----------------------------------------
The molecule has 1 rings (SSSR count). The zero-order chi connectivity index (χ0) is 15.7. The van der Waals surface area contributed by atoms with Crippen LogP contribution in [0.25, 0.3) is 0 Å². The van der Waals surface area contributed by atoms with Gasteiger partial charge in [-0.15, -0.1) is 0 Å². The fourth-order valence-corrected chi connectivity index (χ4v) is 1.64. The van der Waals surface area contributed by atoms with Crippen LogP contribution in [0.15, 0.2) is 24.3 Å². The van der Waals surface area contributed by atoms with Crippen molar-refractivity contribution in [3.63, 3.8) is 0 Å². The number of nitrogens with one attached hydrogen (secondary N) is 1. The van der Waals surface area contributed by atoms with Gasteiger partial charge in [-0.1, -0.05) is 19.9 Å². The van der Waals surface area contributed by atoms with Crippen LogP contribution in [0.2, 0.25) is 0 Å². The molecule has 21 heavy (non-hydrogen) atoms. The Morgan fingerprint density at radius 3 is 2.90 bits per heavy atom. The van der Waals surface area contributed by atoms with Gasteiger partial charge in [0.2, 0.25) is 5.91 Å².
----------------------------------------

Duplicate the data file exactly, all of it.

The molecule has 1 rings (SSSR count). The zero-order chi connectivity index (χ0) is 15.7. The van der Waals surface area contributed by atoms with Crippen LogP contribution in [0.25, 0.3) is 0 Å². The van der Waals surface area contributed by atoms with Gasteiger partial charge in [-0.15, -0.1) is 0 Å². The fourth-order valence-corrected chi connectivity index (χ4v) is 1.64. The van der Waals surface area contributed by atoms with Crippen LogP contribution in [0.15, 0.2) is 24.3 Å². The van der Waals surface area contributed by atoms with Crippen molar-refractivity contribution in [3.63, 3.8) is 0 Å². The number of nitrogens with one attached hydrogen (secondary N) is 1. The van der Waals surface area contributed by atoms with Gasteiger partial charge in [-0.1, -0.05) is 19.9 Å². The van der Waals surface area contributed by atoms with Crippen LogP contribution in [0.2, 0.25) is 0 Å². The molecule has 21 heavy (non-hydrogen) atoms. The Morgan fingerprint density at radius 3 is 2.90 bits per heavy atom. The van der Waals surface area contributed by atoms with Gasteiger partial charge in [0.2, 0.25) is 5.91 Å².